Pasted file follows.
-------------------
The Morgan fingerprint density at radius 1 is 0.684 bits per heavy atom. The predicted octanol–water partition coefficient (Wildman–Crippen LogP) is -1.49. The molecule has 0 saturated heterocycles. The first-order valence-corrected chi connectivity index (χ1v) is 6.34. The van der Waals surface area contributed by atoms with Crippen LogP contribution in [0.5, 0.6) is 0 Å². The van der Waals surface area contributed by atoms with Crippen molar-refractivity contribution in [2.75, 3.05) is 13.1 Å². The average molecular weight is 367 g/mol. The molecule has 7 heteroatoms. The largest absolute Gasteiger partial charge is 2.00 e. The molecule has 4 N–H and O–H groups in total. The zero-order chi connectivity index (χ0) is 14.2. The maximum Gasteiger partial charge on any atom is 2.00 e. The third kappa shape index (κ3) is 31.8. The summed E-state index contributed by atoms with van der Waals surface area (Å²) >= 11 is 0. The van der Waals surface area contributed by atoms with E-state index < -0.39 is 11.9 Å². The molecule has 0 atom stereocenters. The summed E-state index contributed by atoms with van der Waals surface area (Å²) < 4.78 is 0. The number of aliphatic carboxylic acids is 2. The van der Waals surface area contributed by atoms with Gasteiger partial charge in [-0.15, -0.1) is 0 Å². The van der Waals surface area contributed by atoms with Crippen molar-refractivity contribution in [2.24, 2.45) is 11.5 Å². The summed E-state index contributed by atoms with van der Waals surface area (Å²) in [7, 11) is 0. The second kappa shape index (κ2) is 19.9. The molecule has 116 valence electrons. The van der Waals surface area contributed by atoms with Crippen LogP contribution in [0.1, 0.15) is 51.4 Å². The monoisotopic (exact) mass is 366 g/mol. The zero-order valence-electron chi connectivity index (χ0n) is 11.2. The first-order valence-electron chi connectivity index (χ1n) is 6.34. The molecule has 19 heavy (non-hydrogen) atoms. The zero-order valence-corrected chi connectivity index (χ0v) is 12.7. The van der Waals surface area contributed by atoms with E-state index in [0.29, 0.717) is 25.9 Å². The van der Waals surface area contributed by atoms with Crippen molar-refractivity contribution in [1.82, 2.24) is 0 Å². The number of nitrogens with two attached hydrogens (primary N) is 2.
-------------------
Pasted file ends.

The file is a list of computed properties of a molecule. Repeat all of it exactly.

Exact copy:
The Morgan fingerprint density at radius 1 is 0.684 bits per heavy atom. The predicted octanol–water partition coefficient (Wildman–Crippen LogP) is -1.49. The molecule has 0 saturated heterocycles. The first-order valence-corrected chi connectivity index (χ1v) is 6.34. The van der Waals surface area contributed by atoms with Crippen LogP contribution in [0.5, 0.6) is 0 Å². The van der Waals surface area contributed by atoms with Crippen molar-refractivity contribution in [2.75, 3.05) is 13.1 Å². The average molecular weight is 367 g/mol. The molecule has 7 heteroatoms. The largest absolute Gasteiger partial charge is 2.00 e. The molecule has 4 N–H and O–H groups in total. The zero-order chi connectivity index (χ0) is 14.2. The maximum Gasteiger partial charge on any atom is 2.00 e. The third kappa shape index (κ3) is 31.8. The summed E-state index contributed by atoms with van der Waals surface area (Å²) >= 11 is 0. The van der Waals surface area contributed by atoms with E-state index < -0.39 is 11.9 Å². The molecule has 0 atom stereocenters. The summed E-state index contributed by atoms with van der Waals surface area (Å²) < 4.78 is 0. The number of aliphatic carboxylic acids is 2. The van der Waals surface area contributed by atoms with Gasteiger partial charge in [-0.15, -0.1) is 0 Å². The van der Waals surface area contributed by atoms with Crippen molar-refractivity contribution in [2.24, 2.45) is 11.5 Å². The summed E-state index contributed by atoms with van der Waals surface area (Å²) in [7, 11) is 0. The second kappa shape index (κ2) is 19.9. The molecule has 116 valence electrons. The van der Waals surface area contributed by atoms with Crippen LogP contribution in [0.1, 0.15) is 51.4 Å². The monoisotopic (exact) mass is 366 g/mol. The zero-order valence-electron chi connectivity index (χ0n) is 11.2. The first-order valence-electron chi connectivity index (χ1n) is 6.34. The molecule has 19 heavy (non-hydrogen) atoms. The zero-order valence-corrected chi connectivity index (χ0v) is 12.7. The van der Waals surface area contributed by atoms with E-state index in [0.29, 0.717) is 25.9 Å². The van der Waals surface area contributed by atoms with Crippen molar-refractivity contribution in [1.82, 2.24) is 0 Å². The number of nitrogens with two attached hydrogens (primary N) is 2.